David Richards, Toronto Concert Reviews: Edison’s genius as Artistic Director lies not only in preparing his choir to an exceptional level of performance. He consistently finds music spanning five centuries that fits into a coherent package. Yesterday was no exception; each work was exquisite on its own, but the combination added up to a mystical experience.
The TMC launches its 2016/17 season by presenting the Grammy-nominated Elora Festival Singers in concert on October 16. In this season, celebrating Noel Edison’s 20th with the Choir, the TMC is proud to give audiences an opportunity to experience Noel’s internationally-acclaimed chamber choir, the Elora Festival Singers (the other half of his artistic life), in Toronto. The EFS will perform a cappella works by the Italian Renaissance master Palestrina and contemporary composers Arvo Pärt, John Tavener and Jocelyn Morlock.
The Toronto Mendelssohn Choir (TMC) presents a season of inspiring choral music for 2016/17 – from an intimate a cappella performance to a grand oratorio with full orchestra. In November the Choir celebrates Noel Edison’s 20th season with one of his favourite works, Felix Mendelssohn's Elijah, at Koerner Hall.
Noel Edison has been widely recognized and appreciated by choristers, critics and patrons for his skillful interpretive work with both choir and orchestra. His vision for the TMC is to create performances that connect audiences emotionally with some of the greatest traditional and contemporary choral repertoire.
The 2013 Good Friday concert at St. Paul’s Basilica featured the Mendelssohn Singers, the 70-voice choir formed in 2003 from the ranks of the Toronto Mendelssohn Choir. As in previous Good Friday concerts, music from various eras was sung (in this case from the 16th to the 21st centuries) and once again the choir used various spaces within the church to wonderful effect.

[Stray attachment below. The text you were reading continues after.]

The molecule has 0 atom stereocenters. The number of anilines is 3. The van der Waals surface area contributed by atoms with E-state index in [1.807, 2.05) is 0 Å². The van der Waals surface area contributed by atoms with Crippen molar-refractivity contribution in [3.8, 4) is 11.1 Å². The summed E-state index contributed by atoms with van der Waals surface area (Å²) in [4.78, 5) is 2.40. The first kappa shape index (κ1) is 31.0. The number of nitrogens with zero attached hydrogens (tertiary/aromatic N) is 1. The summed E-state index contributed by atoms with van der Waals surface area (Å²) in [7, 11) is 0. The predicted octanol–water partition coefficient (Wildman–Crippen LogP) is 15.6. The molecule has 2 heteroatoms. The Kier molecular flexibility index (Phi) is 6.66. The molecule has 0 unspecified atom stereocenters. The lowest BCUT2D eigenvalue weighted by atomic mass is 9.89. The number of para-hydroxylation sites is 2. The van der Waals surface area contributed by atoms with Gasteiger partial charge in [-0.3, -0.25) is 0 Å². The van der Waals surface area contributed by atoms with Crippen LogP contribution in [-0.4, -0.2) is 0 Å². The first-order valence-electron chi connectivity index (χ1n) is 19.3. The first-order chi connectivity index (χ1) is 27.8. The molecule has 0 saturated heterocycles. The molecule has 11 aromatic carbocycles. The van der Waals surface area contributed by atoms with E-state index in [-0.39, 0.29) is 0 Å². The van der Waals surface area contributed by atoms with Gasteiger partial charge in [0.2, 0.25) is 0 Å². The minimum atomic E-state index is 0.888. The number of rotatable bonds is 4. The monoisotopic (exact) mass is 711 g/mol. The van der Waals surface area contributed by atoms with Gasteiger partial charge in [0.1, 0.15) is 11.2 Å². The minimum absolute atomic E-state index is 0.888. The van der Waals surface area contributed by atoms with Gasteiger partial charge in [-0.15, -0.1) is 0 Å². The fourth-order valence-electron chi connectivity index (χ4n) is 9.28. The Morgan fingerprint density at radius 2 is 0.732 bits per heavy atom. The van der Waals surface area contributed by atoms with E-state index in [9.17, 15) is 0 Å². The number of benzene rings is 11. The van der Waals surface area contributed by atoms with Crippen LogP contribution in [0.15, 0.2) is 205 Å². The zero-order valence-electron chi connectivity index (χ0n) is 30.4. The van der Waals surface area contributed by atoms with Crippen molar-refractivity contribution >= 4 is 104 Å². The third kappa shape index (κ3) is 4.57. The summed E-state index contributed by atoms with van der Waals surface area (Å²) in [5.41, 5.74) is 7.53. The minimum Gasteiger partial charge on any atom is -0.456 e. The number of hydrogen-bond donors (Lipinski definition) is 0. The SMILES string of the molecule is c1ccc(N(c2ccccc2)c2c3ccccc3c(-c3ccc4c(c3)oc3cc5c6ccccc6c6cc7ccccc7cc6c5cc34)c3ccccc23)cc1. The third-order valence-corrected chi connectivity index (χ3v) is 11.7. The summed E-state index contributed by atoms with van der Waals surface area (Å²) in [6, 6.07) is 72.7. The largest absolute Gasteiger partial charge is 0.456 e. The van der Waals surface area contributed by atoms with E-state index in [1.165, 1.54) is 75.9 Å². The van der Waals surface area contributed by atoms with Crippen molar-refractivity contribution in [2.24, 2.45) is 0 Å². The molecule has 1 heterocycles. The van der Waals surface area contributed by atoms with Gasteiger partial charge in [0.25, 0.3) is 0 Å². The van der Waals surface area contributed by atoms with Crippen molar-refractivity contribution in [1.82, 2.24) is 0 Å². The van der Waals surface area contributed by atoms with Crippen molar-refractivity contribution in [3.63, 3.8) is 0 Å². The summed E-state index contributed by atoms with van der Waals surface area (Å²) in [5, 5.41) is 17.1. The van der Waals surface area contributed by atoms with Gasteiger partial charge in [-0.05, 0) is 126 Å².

Except for a couple of years at the Dresden Court, Antonio Lotti (c.1647-1740) spent his career in Venice, working his way up from singer to organist to maestro di cappella at St. Mark’s Basilica. Lotti was an innovative composer of almost thirty operas, but in his sacred music he tended to rely on the great traditions of Renaissance polyphony. J.S. Bach, G.F. Handel and Felix Mendelssohn all knew and admired his music. Today he is known almost exclusively for his many settings of the Crucifixus text from the Credo of the mass. Why he wrote so many has remained a mystery but it may have been for insertion into mass settings by other composers.
Throughout his life, Healey Willan claimed he was born with the ability to read music. As a choir boy in England, he studied singing, piano, organ, harmony and counterpoint and by the age of eleven was conducting choir practices. Willan continued on the path of a church musician in London, delighted by his natural gift for music.